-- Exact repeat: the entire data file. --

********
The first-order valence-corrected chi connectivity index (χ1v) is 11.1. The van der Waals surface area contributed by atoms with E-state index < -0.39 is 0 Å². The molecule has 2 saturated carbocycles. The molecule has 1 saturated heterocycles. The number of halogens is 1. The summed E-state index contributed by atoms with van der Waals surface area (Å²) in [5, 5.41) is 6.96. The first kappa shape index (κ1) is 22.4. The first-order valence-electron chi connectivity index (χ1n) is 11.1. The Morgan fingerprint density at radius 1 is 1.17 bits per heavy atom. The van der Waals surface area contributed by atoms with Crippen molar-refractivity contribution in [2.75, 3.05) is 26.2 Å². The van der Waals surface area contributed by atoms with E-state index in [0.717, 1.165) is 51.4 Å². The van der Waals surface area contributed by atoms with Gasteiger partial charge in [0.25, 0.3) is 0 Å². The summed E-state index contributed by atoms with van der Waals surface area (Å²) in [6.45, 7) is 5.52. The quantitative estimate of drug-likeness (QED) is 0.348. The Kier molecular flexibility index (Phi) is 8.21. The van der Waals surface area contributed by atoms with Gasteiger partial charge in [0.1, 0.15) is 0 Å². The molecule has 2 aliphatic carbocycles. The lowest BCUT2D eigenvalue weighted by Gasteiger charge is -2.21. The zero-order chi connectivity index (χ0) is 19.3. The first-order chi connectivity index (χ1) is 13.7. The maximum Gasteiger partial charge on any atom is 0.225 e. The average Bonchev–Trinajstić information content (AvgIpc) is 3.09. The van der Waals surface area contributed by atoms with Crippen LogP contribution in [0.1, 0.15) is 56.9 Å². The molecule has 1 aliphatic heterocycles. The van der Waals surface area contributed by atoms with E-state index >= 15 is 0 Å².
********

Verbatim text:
The first-order valence-corrected chi connectivity index (χ1v) is 11.1. The van der Waals surface area contributed by atoms with E-state index < -0.39 is 0 Å². The molecule has 2 saturated carbocycles. The molecule has 1 saturated heterocycles. The number of halogens is 1. The summed E-state index contributed by atoms with van der Waals surface area (Å²) in [5, 5.41) is 6.96. The first kappa shape index (κ1) is 22.4. The first-order valence-electron chi connectivity index (χ1n) is 11.1. The Morgan fingerprint density at radius 1 is 1.17 bits per heavy atom. The van der Waals surface area contributed by atoms with Crippen molar-refractivity contribution in [2.75, 3.05) is 26.2 Å². The van der Waals surface area contributed by atoms with E-state index in [0.717, 1.165) is 51.4 Å². The van der Waals surface area contributed by atoms with Gasteiger partial charge in [0.25, 0.3) is 0 Å². The summed E-state index contributed by atoms with van der Waals surface area (Å²) in [6.45, 7) is 5.52. The quantitative estimate of drug-likeness (QED) is 0.348. The Kier molecular flexibility index (Phi) is 8.21. The van der Waals surface area contributed by atoms with Gasteiger partial charge in [0.1, 0.15) is 0 Å². The molecule has 2 aliphatic carbocycles. The lowest BCUT2D eigenvalue weighted by Gasteiger charge is -2.21. The zero-order chi connectivity index (χ0) is 19.3. The first-order chi connectivity index (χ1) is 13.7. The maximum Gasteiger partial charge on any atom is 0.225 e. The average Bonchev–Trinajstić information content (AvgIpc) is 3.09. The van der Waals surface area contributed by atoms with Crippen LogP contribution in [0.1, 0.15) is 56.9 Å². The molecule has 1 aliphatic heterocycles. The van der Waals surface area contributed by atoms with E-state index >= 15 is 0 Å².